Frist, I want to give great praise to the pre-race expo. This was by far the best marathon expo I have been to. The official merchandise booth had fair priced custom shirts ($25) that came in multiple colors, sizes and styles, which were made quickly while you wait. Then, to my surprise, the race swag came with a free full sized, well-made embroidered backpack and t-shirt. Finally, having P&G as a main race sponsor, they had a huge table of free P&G products that was very efficiently set up with volunteers to help the line move quickly.
The enjoyable and giving race expo set the stage for a fun race day to come. Once again, I was fortunate for good weather on race day with 41*F at the start line, which is a bit warm, but not terrible. Although the elevation change is rather high at over 1,000 feet, overall, the race did not feel overly hilly. I remember getting to a specific point on the course where you look out from the top of a hill over the Ohio River and being confused about how we got so high above sea level because the majority of the hills were so gradual.
From a great expo, to fair race weather and mild hills, I would highly recommended this race to runner of all speeds. Just don’t forget to get a finisher photo at the “Finish Swine” and your tequila shot with a stranger at mile 24.
Grand Island Trail Marathon (Munising, MI)
Elevation Gain: 1,535 ft. (468 m)
NO… just no…
The idea of running surrounded by lake Superior on an island that has no cars or technology and is covered in trees and beaches sounds so amazing – but don’t let that fool you. Unless you are a hardcore trail runner, this course is going to beat you up both physically and emotionally.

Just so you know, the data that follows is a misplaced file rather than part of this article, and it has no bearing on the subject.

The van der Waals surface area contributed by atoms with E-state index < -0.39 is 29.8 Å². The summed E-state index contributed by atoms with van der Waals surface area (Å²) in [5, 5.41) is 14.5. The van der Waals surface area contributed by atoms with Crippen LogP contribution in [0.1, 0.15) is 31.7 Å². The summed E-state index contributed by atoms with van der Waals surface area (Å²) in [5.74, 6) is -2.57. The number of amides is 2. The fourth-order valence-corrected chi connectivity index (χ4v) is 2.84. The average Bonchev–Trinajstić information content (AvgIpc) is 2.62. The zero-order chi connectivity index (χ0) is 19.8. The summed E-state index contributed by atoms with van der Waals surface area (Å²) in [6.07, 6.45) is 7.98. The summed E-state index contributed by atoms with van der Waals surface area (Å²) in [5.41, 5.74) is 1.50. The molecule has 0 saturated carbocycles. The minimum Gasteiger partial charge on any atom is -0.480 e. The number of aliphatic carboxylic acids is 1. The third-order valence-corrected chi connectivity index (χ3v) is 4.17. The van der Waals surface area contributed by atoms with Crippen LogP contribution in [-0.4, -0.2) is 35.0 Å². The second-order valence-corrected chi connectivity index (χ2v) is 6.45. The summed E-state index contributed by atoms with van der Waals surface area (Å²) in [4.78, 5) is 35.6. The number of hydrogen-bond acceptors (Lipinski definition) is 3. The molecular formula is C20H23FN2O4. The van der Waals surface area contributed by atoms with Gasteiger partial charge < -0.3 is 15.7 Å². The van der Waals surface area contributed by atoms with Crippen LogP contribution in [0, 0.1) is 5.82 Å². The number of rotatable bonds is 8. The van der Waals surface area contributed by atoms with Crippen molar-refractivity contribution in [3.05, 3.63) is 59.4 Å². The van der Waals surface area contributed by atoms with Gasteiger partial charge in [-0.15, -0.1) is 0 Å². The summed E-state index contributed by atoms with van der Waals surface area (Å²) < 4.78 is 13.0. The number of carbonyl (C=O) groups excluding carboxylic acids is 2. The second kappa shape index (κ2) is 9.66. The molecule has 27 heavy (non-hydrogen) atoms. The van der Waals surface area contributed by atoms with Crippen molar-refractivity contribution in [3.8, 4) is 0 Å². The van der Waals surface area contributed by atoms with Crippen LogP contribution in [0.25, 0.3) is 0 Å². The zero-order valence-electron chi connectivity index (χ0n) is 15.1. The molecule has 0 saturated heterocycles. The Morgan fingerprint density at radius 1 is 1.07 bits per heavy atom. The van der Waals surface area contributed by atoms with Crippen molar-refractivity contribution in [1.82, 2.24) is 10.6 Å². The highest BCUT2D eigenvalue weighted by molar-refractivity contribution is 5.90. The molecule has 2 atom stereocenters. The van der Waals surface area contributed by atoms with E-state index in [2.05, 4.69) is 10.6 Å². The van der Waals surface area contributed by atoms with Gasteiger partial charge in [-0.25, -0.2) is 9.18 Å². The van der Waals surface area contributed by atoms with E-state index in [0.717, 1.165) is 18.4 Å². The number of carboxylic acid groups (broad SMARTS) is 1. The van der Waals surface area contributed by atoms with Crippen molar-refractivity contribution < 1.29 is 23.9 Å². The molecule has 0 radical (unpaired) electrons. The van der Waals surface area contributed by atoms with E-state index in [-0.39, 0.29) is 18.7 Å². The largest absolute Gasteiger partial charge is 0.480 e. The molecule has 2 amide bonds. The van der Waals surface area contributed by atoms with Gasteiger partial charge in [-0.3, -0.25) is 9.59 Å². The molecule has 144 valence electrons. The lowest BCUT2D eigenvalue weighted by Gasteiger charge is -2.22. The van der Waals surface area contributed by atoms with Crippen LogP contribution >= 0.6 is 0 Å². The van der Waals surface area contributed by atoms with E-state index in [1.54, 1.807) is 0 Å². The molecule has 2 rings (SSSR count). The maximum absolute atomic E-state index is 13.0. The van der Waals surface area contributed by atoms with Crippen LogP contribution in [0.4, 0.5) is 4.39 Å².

Take a second look at the elevation gain. That is not a typo, this is by far the most hilly of all the courses I have run. Now, on top of the very steep hills, lets add in the point that it is not paved and
many parts have large ditches/ canals through the path that need to be jumped over. If the hills and ditches weren’t difficult enough, let’s add in blood thirsty mosquitoes that are so strong and quick that they will get you through your running gear while you are running.
My running partner and myself exploded multiple mosquitoes on our arms, legs and faces. I say “exploded” because they were so full of blood from feeding on us and our fellow runners that they would leave large amount of blood where ever you smashed them. It makes sense to me now why only 114 people had signed up to complete this trail marathon.
In summary: Mosquitoes… mountains.. muddy ditches.. trail marathons are not for me. I do recommend everyone do at least one, because you will appreciate and respect your non-trail marathons more.
Beyond The Beach Marathon (Gary, IN)
Elevation Gain: 359 ft (109 m)
Two loops of 13.1 miles.
Course not well marked
St Jude Memphis Marathon (Memphis, TN)
Elevation Gain: 445 ft. (136 m)
What an amazing event! With supporters at every mile this race had such high moral. So many people, both runners and spectators alike coming together to support a cause that hopefully one day will no longer plague our younger generations.
Knowing this race is to fundraise money for St Jude’s Pediatric Cancer facility and that all runners go through the village where the children being treated as well as their families live, I had to have fun with my costume to help put a smile on the face of those brave children. I ran the entire marathon with a full Yoshi headpiece as well as turtle shell on my back. My running partner wore a full Mario jumpsuit. Although it was a hot day, we knew what we were experiencing was nothing compared to the fight the brave children of St Jude experience every day.
Being the recognizable duo of Mario and Yoshi, it was a fun 26.2 miles. From randomly taking pictures with strangers and seeing their smiling faces once they figured out who we were, to spectators along the course offering adult beverages, it would have been hard not to enjoy yourself on such a beautiful December Tennessee day while supporting a great cause.
Arbuckle 2 Ardmore Marathon (Ardmore, OK)
Elevation Gain: ft ( m)